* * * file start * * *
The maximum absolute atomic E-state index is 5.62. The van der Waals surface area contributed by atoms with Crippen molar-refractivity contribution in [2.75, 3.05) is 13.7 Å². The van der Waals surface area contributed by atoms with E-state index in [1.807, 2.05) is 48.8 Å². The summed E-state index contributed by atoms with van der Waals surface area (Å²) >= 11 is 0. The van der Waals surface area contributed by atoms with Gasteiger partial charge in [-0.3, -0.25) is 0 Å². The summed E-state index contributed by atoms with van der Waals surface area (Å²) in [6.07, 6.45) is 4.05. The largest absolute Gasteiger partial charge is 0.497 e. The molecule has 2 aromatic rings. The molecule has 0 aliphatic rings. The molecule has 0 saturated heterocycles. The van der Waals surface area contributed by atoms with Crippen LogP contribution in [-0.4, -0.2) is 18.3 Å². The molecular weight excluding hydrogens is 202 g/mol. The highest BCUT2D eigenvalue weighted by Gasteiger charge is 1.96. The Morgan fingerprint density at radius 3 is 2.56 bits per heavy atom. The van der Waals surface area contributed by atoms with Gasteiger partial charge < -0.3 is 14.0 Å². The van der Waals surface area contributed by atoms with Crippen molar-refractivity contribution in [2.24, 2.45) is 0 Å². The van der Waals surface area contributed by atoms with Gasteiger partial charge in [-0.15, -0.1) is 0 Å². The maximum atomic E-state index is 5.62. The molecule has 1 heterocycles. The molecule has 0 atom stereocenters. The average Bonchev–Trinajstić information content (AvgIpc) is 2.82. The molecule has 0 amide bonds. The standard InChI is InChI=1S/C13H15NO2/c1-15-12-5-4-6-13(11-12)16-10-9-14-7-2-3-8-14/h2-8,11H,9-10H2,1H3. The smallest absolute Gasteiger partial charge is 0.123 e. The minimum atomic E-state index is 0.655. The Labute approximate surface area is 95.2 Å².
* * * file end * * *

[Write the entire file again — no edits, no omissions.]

The maximum absolute atomic E-state index is 5.62. The van der Waals surface area contributed by atoms with Crippen molar-refractivity contribution in [2.75, 3.05) is 13.7 Å². The van der Waals surface area contributed by atoms with E-state index in [1.807, 2.05) is 48.8 Å². The summed E-state index contributed by atoms with van der Waals surface area (Å²) >= 11 is 0. The van der Waals surface area contributed by atoms with Gasteiger partial charge in [-0.3, -0.25) is 0 Å². The summed E-state index contributed by atoms with van der Waals surface area (Å²) in [6.07, 6.45) is 4.05. The largest absolute Gasteiger partial charge is 0.497 e. The molecule has 2 aromatic rings. The molecule has 0 aliphatic rings. The molecule has 0 saturated heterocycles. The van der Waals surface area contributed by atoms with Crippen LogP contribution in [-0.4, -0.2) is 18.3 Å². The molecular weight excluding hydrogens is 202 g/mol. The highest BCUT2D eigenvalue weighted by Gasteiger charge is 1.96. The Morgan fingerprint density at radius 3 is 2.56 bits per heavy atom. The van der Waals surface area contributed by atoms with Gasteiger partial charge < -0.3 is 14.0 Å². The van der Waals surface area contributed by atoms with Crippen molar-refractivity contribution in [2.24, 2.45) is 0 Å². The van der Waals surface area contributed by atoms with Gasteiger partial charge in [-0.15, -0.1) is 0 Å². The maximum atomic E-state index is 5.62. The molecule has 1 heterocycles. The molecule has 0 atom stereocenters. The average Bonchev–Trinajstić information content (AvgIpc) is 2.82. The molecule has 0 amide bonds. The standard InChI is InChI=1S/C13H15NO2/c1-15-12-5-4-6-13(11-12)16-10-9-14-7-2-3-8-14/h2-8,11H,9-10H2,1H3. The smallest absolute Gasteiger partial charge is 0.123 e. The minimum atomic E-state index is 0.655. The Labute approximate surface area is 95.2 Å².